Great increases in agricultural production and food quality have been achieved using synthetic pesticides however they have negative impacts on the environment and contribute to pest resistance. Recent regulations limit their use and promote the use of alternative, biobased pesticides. These biopesticides are biodegradable and less toxic, leading to a growing interest for both pesticide and high added value vegetable production.
To make agricultural processes more sustainable, the application of circular economy (use of residues, zero waste) and green chemistry principles are fundamental.
On the topic of agricultural residues and wastes, the tomato industry, in particular cannery industries, produce huge amounts of wastes for which safe and economically beneficial disposal must be developed. Italy is the second largest producer in this industry (2.5 M tons/y) and produces an impressive number of residuals of wash and sorting process (WSR), composed of stems, leaves and green fruits (2-3% weight/weight –w/w). While there has been interest for re-use of another type of waste, tomato pomace, rich in antioxidants, the WSR are employed for energy production, which is in contrast with EU circular economy deal, which suggests using waste biomass to obtain high added value molecules. The WSR are rich in TOM (1.33±0.45-5.27±0.056 g Kg-1) a group of saponins typical of the tomato plant that, despite being known to have significant biocidal effect against fungi and insects, are not used as basis for biopesticides.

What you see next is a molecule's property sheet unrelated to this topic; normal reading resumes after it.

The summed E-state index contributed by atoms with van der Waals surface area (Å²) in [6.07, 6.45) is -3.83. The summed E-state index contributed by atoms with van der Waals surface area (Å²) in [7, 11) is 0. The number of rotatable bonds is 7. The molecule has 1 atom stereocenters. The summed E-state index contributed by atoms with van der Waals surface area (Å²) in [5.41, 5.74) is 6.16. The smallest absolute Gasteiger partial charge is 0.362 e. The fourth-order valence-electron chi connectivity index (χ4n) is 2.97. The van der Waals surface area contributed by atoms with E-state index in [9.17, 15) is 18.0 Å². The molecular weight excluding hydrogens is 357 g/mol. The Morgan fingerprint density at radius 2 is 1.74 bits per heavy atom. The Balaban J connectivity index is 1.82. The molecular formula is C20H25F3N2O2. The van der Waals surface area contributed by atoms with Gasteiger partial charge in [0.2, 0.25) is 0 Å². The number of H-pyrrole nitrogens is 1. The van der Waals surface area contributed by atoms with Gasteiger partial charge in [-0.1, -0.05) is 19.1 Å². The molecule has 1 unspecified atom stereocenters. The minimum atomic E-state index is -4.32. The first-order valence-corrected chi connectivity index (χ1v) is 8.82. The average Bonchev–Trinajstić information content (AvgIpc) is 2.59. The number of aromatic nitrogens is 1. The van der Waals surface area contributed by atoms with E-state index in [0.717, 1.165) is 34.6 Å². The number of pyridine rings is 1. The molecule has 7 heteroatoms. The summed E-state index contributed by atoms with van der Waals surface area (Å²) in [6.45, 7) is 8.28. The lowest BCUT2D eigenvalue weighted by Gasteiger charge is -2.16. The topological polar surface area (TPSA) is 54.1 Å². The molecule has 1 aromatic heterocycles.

Our proposal is to valorize these wastes to obtain two kinds of high added value molecules: tomatines (TOM) and biochar (BC).
In BECOME, WSR will be tested as feedstock for the extraction of biocides fraction and to produce BC that can be use as carrier of these molecules. These tomatine charged biochars will be tested for their effects against plants pathogens and insect pests.
The process of production will be developed meeting the circular economy and green chemistry principles: using greener solvents, and producing solvent-free residues of the process, that can be employed as feedstock for new production (zero waste), promoting a cascading process approach.
This project has received funding from Bando “Circular Economy – Promoting research for a sustainable future – 2022” –Fondazione Cariplo